***

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He’s so alone

He sees the small one, eyes down, knees up, trying to understand why he’s just been stung by a wasp in the sun. He wants to tell him not to stay in that place; he wants to tell him to shake it away. Look, everything’s going to be all right.

But he can’t, he has to shake this away even though he suspects it may not be true. Didn’t he read something the other day about memory? How it is simply a mental construct from one physical part of the brain. How that part can be damaged or destroyed. The being can still function but more on autopilot than by intention.

Maybe his memory is damaged; maybe what he defines himself as is gleaned from broken brain cells. Whatever – it doesn’t matter anyway, because this life is a one-way trip.

He sighs, yawns, gets off the sofa and stares at a fly trapped between the net curtain and the glass. Alone, he’s alone, he’s so alone.

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2021: The Truth about the last 4 years

Something has to be written about these times; sorry that my skills are not as good as they should be. There is nothing I can do about that – my skills are the only skills that are available. I am the only one left and time is running out, so there is no time to get any better at this. Perhaps in a hundred years, someone will find this account interesting enough to rewrite it as a work of fiction – it’s dramatic enough. It would make a good film. I wonder if they’ll still have films in the twenty-second century? It’ll probably all be holograms by then – total immersion in a fake reality. But then what is reality anyway? And if what has happened here happens more widely there won’t be much left to fret about by then.

I’m sitting in an empty oil barrel inside a deserted factory – it used to be a machine shop. I used to work here. Now all the lathes and grinders have been sold for scrap and all that’s left is this oil drum and the run down building that surrounds it.

All around me lying in various awkward positions on the cold greasy floor are the bodies of the others. These were my fellow travellers, my crew, my gang, formed from an alliance of survivors. It has been six months since the coach crashed and it took us six outlaws every one of those 180 days to get here. I can’t look at them any longer, and there is nothing I can do but wait until the dangers have passed and all I have is this notebook and this pen. I hope it doesn’t run out . . .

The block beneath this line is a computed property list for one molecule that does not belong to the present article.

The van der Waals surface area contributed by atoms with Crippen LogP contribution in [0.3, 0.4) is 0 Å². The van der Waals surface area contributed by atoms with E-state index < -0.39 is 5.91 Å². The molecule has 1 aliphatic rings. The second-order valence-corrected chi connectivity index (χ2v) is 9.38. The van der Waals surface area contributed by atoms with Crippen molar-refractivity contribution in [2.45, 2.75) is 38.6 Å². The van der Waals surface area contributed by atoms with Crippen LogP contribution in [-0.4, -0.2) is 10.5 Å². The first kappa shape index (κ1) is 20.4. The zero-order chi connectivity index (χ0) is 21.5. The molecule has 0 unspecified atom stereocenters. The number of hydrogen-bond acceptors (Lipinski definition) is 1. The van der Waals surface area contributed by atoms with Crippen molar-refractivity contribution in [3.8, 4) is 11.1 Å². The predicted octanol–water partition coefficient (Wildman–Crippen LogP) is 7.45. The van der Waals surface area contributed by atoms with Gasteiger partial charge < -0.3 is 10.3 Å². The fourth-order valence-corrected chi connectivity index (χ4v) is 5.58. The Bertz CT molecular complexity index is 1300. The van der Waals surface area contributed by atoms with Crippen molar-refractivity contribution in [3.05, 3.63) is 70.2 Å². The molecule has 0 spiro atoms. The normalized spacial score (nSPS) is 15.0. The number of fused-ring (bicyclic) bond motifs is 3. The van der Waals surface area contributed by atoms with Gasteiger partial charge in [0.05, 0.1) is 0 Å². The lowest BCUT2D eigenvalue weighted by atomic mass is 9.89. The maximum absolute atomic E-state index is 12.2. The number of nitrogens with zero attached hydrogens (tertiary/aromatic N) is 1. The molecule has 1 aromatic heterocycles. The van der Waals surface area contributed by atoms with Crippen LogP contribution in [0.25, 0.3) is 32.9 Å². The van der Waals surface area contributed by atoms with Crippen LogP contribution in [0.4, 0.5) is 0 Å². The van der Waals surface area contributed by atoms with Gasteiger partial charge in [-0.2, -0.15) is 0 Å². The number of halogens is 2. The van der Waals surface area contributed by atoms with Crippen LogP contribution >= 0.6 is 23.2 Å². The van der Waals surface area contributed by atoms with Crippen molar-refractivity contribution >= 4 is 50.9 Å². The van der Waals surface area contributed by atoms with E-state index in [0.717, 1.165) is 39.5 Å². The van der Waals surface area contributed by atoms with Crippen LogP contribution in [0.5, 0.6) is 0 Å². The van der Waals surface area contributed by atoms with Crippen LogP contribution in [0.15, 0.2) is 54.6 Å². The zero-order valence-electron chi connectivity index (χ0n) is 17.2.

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A visit from The Magic Elf

This is an extract from one of my books.

And now it’s the morning of March 15th 2016. One of the things that’s prompted this bit of live writing is my desire to reach 100,000 words. As I type I can see the word-count at the bottom of the screen and it says, hang on, I’ve got to catch it unaware because of course it will increase as soon as I type in the number: The number of words that are in this book so far is 98,951 (including the number 98,951), but of course it’s more already – it’s relentless, nothing really stops, everything changes.

It’s a bit like that with life – as soon as you think you’ve got a handle on it, the second you think you’ve got it sussed – it changes, it becomes something else, that’s one of the consequences of getting older, you lose the certainty of youth, and when I say youth I don’t mean childhood, I mean adulthood, from your early twenties or whenever it is you feel as if you’ve grown up at last, all the way through to old age in your sixties or whenever it is you feel as if you’re old.

Continue reading

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No one reads poetry

No one reads poetry,
except poets,
English Literature undergraduates,
and some academics.
(though these are mostly the same people)

No one reads poetry,
unless they have to,
or think they should
for their career.
(usually academic – sometimes journalistic)

If you follow a few rules,
show you understand,
you’re not a charlatan,
you know the form,
you can be a poet too.

You then acquire mystical powers,
and you are allowed to judge,
to evaluate and assess,
to stamp your approval,
and you realise
that’s what you wanted all along.

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Shadows and Silhouettes

NOTE: This blog post is meant primarily as a personal record of something I did and the context in which I did it. It’s no more than that.

In the late sixties, when I was a teenager I used to sit in cafés and watch people. I don’t mean in a creepy way, I was just a casual observer. At seventeen I spent some time based in Paddington and worked as a Lugger – a Roadie’s assistant, carrying speakers and amps in through the back entrances,up the steep stairs, and along the narrow passages of nightclubs all over the UK. I grafted for several bands including Jon Hiseman’s Coliseum and Jimmy James and the Vagabonds. I shared a flat with other roadies who between them worked for some of the biggest names of that period.

The Roadies’ flat was in these buildings

Continue reading